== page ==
The Chemical Contamination in West Virginia

January 28, 2014

Before moving to Albany thirty-five years ago, we lived in Morgantown, West Virginia – a university town and a mining town. We knew people in both worlds. Our daughter was only seven, but after we moved she got letters from a little friend there who was the son of a miner. Miners lived all around.

Morgantown was very special, but the chemical leak and contamination in Charlestown reveals the naiveté of many in West Virginia and elsewhere in the U.S., who believe that whatever is good for the companies is good for us, that the companies are looking out for our welfare. Read the rest of this entry »


Romney-Ryan Rickshaws

October 23, 2012

Both candidates say they want to pull us out of the recession and put people back to work – to create jobs. Jobs, jobs, jobs, the election seems to be about jobs.

President Obama is straightforward Read the rest of this entry »


Regulation and the Slide to Hell

August 28, 2012

There’s too much regulation, says Romney. Too much regulation, say some businesses. It’s always categorical, not about which regulation. Just that regulation is bad. Stop it.

The forests are burning. The drought continues. The deserts are growing. The earth is warming. The diseases are spreading. The storms are destroying our towns and farms. The glaciers are melting and the oceans are retaking our shores, submerging islands, making refugees and warriors. But oh block the regulation. Read the rest of this entry »


Romney’s Choice: Paul Ryan for Vice President

August 14, 2012

Mitt Romney ended the suspense with the choice of Paul Ryan for Vice-President. And what did we get? Nothing! The Ryan budget for dealing with our problems is zero – no taxes, no expenses, no government. No regulation, no protection, no help, no investment. We’re in a recession and what do we get to pull out of it – nothing, zero, nada. Read the rest of this entry »


Capitalism, Religion and Global Warming

August 7, 2012

Global warming is the earth’s response to unrestrained capitalism. Everybody gets to make, buy and use whatever they want without regard to how it affects the sustainability of the environment and everyone in it. Drilling in the Gulf, the Arctic or anywhere, hydrofracking in New York, Pennsylvania or anywhere, turning food like corn into oil that can be burned, all make carbon based fuels that contribute to global warming.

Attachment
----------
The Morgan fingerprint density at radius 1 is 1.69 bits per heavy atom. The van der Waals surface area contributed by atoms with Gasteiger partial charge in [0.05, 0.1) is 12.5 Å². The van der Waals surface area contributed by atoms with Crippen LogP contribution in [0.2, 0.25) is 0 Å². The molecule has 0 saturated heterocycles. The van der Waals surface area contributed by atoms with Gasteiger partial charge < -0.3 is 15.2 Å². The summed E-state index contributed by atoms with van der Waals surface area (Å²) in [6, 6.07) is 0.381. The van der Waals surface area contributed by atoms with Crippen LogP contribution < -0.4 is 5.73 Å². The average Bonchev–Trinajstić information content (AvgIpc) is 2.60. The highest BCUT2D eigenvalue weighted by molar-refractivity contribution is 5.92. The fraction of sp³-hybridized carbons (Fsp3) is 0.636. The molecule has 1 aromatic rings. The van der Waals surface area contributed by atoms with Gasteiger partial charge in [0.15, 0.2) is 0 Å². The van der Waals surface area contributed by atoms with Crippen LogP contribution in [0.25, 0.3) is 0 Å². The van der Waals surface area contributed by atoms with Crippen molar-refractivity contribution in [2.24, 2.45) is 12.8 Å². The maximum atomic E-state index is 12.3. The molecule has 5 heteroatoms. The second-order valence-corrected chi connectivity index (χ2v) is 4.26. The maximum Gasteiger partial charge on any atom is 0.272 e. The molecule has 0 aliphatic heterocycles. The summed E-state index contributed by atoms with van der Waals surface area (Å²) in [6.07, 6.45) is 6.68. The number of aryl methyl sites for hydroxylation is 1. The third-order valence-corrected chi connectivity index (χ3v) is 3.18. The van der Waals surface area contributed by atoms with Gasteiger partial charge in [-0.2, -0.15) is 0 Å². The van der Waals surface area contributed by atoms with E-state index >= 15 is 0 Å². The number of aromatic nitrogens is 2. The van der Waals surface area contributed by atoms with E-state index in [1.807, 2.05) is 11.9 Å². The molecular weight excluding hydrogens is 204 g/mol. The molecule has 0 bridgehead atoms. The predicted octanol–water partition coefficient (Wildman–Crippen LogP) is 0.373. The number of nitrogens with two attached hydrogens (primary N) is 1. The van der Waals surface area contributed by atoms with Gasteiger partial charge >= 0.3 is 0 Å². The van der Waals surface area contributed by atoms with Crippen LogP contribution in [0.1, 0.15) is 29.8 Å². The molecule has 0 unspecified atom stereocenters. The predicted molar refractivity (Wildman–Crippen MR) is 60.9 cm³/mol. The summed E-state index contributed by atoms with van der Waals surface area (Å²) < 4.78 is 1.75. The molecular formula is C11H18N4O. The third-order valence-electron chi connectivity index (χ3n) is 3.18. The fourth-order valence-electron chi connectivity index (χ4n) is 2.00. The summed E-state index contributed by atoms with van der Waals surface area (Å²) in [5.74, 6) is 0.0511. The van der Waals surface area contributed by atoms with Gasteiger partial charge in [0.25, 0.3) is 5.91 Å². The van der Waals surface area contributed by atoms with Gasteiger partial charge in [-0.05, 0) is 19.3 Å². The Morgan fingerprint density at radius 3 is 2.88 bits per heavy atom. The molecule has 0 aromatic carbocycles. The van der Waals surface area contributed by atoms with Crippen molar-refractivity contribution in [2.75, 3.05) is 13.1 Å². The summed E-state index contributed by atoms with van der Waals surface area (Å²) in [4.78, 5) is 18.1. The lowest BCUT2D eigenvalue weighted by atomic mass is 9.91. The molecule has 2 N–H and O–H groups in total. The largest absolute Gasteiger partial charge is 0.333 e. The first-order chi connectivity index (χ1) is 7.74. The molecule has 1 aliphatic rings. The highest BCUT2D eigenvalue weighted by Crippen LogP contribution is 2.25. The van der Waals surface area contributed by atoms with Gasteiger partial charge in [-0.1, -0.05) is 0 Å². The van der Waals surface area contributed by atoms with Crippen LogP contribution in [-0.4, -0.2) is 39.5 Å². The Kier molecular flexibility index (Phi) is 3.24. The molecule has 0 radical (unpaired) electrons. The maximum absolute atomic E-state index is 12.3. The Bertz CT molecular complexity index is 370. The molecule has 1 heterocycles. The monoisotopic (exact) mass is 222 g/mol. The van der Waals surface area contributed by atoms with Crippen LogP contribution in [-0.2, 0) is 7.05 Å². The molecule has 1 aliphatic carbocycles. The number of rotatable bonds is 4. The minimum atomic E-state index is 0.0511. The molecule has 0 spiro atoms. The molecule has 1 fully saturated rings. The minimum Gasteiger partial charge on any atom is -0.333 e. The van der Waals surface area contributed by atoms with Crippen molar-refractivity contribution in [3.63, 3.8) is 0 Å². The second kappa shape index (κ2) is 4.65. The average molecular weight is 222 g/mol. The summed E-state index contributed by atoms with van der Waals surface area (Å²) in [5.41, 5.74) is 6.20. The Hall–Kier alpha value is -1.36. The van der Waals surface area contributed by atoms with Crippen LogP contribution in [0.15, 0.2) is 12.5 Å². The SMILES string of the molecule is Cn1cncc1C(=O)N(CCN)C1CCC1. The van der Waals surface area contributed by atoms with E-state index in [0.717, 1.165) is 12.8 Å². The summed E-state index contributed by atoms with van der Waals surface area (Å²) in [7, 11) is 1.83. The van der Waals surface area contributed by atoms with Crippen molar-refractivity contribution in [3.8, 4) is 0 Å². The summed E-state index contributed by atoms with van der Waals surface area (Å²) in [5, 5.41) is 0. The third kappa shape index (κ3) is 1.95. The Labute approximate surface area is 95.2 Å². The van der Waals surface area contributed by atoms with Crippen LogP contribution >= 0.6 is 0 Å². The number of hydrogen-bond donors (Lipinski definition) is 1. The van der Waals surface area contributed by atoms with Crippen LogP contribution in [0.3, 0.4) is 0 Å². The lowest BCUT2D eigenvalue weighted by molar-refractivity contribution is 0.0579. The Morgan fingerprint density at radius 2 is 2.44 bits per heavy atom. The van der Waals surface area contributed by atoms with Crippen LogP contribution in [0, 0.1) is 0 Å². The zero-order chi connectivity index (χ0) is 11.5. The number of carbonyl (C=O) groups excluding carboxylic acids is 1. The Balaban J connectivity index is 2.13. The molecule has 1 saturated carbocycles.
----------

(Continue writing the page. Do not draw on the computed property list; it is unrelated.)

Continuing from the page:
The growing list of minor chores that we once did with cranks, like grinding coffee, requires more power for which more carbon based fuel is burned. Planning buildings without regard to natural cooling requires maximum use of power hungry air conditioners. This is capitalist freedom to do whatever we want. And the earth is fighting back.  Read the rest of this entry »


Character, Capitalism and Regulation

June 19, 2012

Many conservatives are concerned that we have lost a sense of moral obligations, without which the state must eventually fail. They trace most of the nation’s ills to character, including the national debt, crime, failing schools and poverty to name a few.  Read the rest of this entry »


Environmental liability

April 10, 2012

Let me suggest a solution to the fracking problem. The self-styled energy companies want to draw natural gas out of the shale deposits deep below the earth’s surface. Environmentalists like myself believe that fracking will foul the drinking water, damaging a much more crucial resource than the gas they’ll extract.  We also think that if gas is so valuable, they wouldn’t be burning it off where it already comes up alongside oil wells. But that’s another story. Let’s stick to safety.  Read the rest of this entry »


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